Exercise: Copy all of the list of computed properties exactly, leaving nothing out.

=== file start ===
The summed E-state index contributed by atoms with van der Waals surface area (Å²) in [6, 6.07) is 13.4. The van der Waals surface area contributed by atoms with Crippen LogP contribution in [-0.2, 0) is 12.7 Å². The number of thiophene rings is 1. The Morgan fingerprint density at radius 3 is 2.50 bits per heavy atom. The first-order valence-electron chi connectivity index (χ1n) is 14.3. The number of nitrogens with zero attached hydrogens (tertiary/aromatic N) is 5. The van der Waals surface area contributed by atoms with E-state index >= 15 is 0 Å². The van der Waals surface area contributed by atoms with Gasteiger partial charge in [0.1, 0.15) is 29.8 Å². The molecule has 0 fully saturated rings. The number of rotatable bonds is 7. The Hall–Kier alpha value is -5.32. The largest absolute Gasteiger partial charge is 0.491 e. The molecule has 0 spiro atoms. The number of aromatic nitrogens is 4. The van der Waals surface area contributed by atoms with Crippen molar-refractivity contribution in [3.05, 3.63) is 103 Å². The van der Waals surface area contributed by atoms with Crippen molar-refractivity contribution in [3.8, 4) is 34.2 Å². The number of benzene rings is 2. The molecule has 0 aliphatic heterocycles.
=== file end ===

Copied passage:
The summed E-state index contributed by atoms with van der Waals surface area (Å²) in [6, 6.07) is 13.4. The van der Waals surface area contributed by atoms with Crippen LogP contribution in [-0.2, 0) is 12.7 Å². The number of thiophene rings is 1. The Morgan fingerprint density at radius 3 is 2.50 bits per heavy atom. The first-order valence-electron chi connectivity index (χ1n) is 14.3. The number of nitrogens with zero attached hydrogens (tertiary/aromatic N) is 5. The van der Waals surface area contributed by atoms with E-state index >= 15 is 0 Å². The van der Waals surface area contributed by atoms with Gasteiger partial charge in [0.1, 0.15) is 29.8 Å². The molecule has 0 fully saturated rings. The number of rotatable bonds is 7. The Hall–Kier alpha value is -5.32. The largest absolute Gasteiger partial charge is 0.491 e. The molecule has 0 spiro atoms. The number of aromatic nitrogens is 4. The van der Waals surface area contributed by atoms with Crippen molar-refractivity contribution in [3.05, 3.63) is 103 Å². The van der Waals surface area contributed by atoms with Crippen molar-refractivity contribution in [3.8, 4) is 34.2 Å². The number of benzene rings is 2. The molecule has 0 aliphatic heterocycles.